An "Industrial design right" provides an exclusive legal right that allows the holder to protect his or her aesthetic creation.
An industrial design right protects objects that are distinguishable from their counterparts due to their form, configuration, or an external effect so long as it provides the object with a novel or original appearance. Appraisals of the artistic value of the object are not involved. The distinction between two-dimensional "drawings" and three-dimensional "models" has no legal significance.
The industrial design right applies from the moment of application with the INPI
The application sets an exact date for the creation. The holder, whoever they may be, can then be certain of their status as the object’s creator. They will not need to prove either that they are the author or, failing that, that the author has assigned them this right. Only the true creator could, if necessary, reverse this status.
An industrial design application with the INPI gives the holder a monopoly on their creation, provided that it presents a novelty.
This novelty does not need to extend throughout the design: a model can borrow many of its elements from the public domain and present only certain novel characteristics (e.g. the shape of the armrests or footrest of an armchair, etc.). It can even be exclusively composed of previously known elements so long as the creator has arranged or combined them in a novel way. However, this novelty may be contested by the existence of prior art, which can occur if a design or model with an identical or very similar aesthetic is found that has an earlier creation date. The search for prior art is limited by neither time nor space ; one can search into the past indefinitely (for example, a 13th-century fabric motif) and refer to a design created in any country in the world. The disclosure of a similar design destroys its novelty.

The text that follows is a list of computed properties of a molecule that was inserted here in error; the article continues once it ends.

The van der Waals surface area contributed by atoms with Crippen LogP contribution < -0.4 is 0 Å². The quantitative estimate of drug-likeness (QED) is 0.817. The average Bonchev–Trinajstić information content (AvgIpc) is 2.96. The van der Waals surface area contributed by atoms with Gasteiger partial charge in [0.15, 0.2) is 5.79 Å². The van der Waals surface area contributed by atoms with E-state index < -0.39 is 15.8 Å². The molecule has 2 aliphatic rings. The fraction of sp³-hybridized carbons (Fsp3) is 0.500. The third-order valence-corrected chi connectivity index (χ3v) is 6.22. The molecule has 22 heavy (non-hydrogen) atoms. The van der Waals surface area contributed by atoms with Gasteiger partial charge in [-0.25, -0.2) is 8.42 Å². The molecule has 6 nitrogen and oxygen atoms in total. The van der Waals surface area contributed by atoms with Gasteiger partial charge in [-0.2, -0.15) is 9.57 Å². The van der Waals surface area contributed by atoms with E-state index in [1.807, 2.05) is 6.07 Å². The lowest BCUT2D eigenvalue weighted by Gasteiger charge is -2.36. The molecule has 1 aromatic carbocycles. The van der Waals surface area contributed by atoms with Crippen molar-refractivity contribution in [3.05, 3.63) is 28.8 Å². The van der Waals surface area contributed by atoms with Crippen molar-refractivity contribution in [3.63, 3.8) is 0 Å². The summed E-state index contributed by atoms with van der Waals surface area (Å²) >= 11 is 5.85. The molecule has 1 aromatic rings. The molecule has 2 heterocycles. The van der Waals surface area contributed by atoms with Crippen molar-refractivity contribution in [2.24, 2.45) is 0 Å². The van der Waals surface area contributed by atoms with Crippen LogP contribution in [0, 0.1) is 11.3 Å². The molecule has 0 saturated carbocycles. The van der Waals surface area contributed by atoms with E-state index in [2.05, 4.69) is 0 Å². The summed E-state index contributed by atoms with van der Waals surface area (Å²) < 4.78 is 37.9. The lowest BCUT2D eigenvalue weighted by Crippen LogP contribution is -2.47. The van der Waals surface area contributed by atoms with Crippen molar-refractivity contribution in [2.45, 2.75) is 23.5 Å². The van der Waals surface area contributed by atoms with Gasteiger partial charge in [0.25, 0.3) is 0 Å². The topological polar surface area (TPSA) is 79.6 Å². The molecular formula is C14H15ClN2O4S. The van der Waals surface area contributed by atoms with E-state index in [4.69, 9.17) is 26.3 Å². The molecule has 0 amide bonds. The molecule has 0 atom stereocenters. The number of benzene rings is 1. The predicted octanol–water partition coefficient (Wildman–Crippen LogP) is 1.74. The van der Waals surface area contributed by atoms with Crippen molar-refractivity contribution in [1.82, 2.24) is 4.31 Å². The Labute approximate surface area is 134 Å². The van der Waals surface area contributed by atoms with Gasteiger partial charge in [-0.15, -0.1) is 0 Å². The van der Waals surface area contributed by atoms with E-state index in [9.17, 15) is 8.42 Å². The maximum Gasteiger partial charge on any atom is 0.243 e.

The monopoly granted by the INPI has a maximum duration of 25 years...
The monopoly granted by the INPI has a maximum duration of 25 years, renewed every 5 years from the application date. It is also possible to license the exploitation to a third party.
An industrial design right granted by the INPI…
An industrial design right granted by the INPI allows the holder to prohibit third parties from manufacturing and selling an identical product or imitation (counterfeits).
Industrial designs that cannot be protected…
Industrial designs cannot be protected if the external shape of the product is dictated by the actual function of the object, i.e. the technical constraints that govern its use also provide its shape.
Numerous procedures exist for obtaining an industrial design internationally…
Numerous procedures exist for obtaining an industrial design internationally with priority given to those applied for within 6 months of the French application date. These procedures include national applications in foreign countries and applying to the WIPO Geneva International Model for protection in one or more of the convention’s signatory states.